Lift-All® Chain Sling Inspection
Lift-All instructional video on inspecting chain slings.
I'm Jim with Lift-All, and in this video we are going to explain how to properly inspect your chain slings.
To begin with, let's review the correct inspection schedule. This consists of an initial inspection, frequent inspection, and periodic inspection.
A designated person needs to perform the initial inspection which is given to any new, altered, modified, or repaired slings prior to use. After the initial inspection, frequent inspection should be carried out before each use using the removal criteria we'll discuss later in this video. The third scheduled inspection is a periodic inspection. This inspection should be regularly scheduled based on the frequency of the sling use, the severity of the conditions, nature of lifts, and the experience gained on the service life of slings used in similar circumstances. Periodic inspections should not exceed an interval of one year.
Who should perform sling inspections?
This inspection should also be performed by a designated person. While this person does not need to be a representative of the sling manufacturer, it should be performed by somebody other than the person performing the frequent inspection. A written record must be kept of the most recent periodic inspection. Lift-All recommends using documentation similar to what is shown here. If this documentation of individual slings is maintained, it should be based on a unique serial number, color coding, electronic tracking such as RFID, or other means.
Now that we've explained the proper sling inspection schedule, let's review some of the specific signs of damage you should be looking for, that could indicate a severe reduction to the integrity of the sling.
Chain Sling Inspection Demonstration
When I begin the chain sling inspection process, I first look at the tag. Is the tag legible? Does it contain all the required information? Can I read its serial number? If so, I move on with the inspection. I then check to see if the mechanical connections are able to move freely. If so, I move on. I'm looking for damage to the chain. If I find any bent links, or nicks, gouges, or cuts, that get through the hardened outer layer of the chain, I need to remove that sling from service. When conducting the chain inspection, if you can see with your naked eye that the sling has stretched, or bent links, it is a good indicator that the sling fails inspection and needs to be removed from service. When inspecting the sling hook, if it has a latch kit present, I want to make sure that it makes contact on the throat where it's supposed to. If it doesn't, it's a good indicator that the hook has been stretched and the sling needs to be removed from service. Additionally, if any of the following forms of damage are visible, the sling should be immediately removed from service:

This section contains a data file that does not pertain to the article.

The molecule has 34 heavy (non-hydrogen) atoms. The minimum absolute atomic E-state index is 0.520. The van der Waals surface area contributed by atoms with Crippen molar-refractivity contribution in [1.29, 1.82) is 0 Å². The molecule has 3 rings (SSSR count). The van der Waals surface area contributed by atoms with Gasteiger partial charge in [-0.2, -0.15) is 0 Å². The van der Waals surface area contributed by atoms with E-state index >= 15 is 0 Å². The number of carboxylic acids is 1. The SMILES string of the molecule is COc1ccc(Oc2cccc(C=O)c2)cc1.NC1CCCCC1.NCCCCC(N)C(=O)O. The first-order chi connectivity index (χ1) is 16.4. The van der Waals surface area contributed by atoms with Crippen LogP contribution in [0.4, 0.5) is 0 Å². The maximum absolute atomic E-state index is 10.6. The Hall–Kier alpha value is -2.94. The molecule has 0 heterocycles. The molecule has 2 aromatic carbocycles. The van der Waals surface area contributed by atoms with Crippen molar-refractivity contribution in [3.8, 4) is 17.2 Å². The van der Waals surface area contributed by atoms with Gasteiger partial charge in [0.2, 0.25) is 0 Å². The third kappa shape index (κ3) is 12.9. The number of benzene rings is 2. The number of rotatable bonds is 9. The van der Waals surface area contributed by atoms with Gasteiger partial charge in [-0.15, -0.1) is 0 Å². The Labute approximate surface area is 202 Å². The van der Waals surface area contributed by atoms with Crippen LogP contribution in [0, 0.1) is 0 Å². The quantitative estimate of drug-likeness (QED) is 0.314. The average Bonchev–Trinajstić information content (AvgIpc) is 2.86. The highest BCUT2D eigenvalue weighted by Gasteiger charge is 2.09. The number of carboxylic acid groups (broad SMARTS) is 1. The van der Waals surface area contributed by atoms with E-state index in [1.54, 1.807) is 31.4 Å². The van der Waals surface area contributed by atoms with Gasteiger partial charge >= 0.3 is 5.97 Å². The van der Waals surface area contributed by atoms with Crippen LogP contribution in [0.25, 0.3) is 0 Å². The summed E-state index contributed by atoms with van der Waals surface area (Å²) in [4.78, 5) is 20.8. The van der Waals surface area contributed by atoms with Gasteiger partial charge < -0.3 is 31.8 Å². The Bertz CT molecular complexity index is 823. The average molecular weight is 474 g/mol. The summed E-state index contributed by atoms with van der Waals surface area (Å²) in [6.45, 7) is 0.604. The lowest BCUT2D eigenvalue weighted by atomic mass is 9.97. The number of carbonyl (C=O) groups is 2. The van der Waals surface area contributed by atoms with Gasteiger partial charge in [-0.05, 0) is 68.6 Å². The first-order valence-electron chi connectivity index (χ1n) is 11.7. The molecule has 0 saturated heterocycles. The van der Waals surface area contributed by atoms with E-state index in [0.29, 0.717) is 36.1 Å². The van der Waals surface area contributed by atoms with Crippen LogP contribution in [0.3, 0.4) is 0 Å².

- If there are any knots in any part of the sling.
- If there is any evidence of heat or chemical damage - including melting or discoloration.
- If the chain link is worn past the limits specified by the chain manufacturer.
- If metal fittings or chain is cracked, nicked, gouged, stretched, deformed, pitted, corroded, or has weld spatter.
- If chain links and attachments do not hinge freely with adjacent links.
- If the hook throat opening increases by more than 15 percent, or is twisted out of plane by more than 10 degrees.
If any of this removal criteria is found during your inspection, the sling needs to be removed from service, replaced, or sent to Lift-All for repair.
How strictly should I follow the inspection criteria?
When inspecting each sling, the inspector should assess the cumulative effects of all the damage when determining whether a sling passes or fails. Generally speaking, when the total damage to the sling equates to a loss of strength of 20 percent compared to new, it should be removed from service. Here at Lift-All, we take the inspection of our slings extremely seriously. We suggest taking a conservative approach to sling inspections, and remove them from service if there are any questions as to the integrity of the sling.
Lift-All is the trusted name for quality lifting and rigging solutions. Whether it's a standard item, or something requiring custom engineering, Lift-All is here for you. For more information visit www.Lift-All.com or contact us at 800-909-1964.
Products featured in this video: chain slings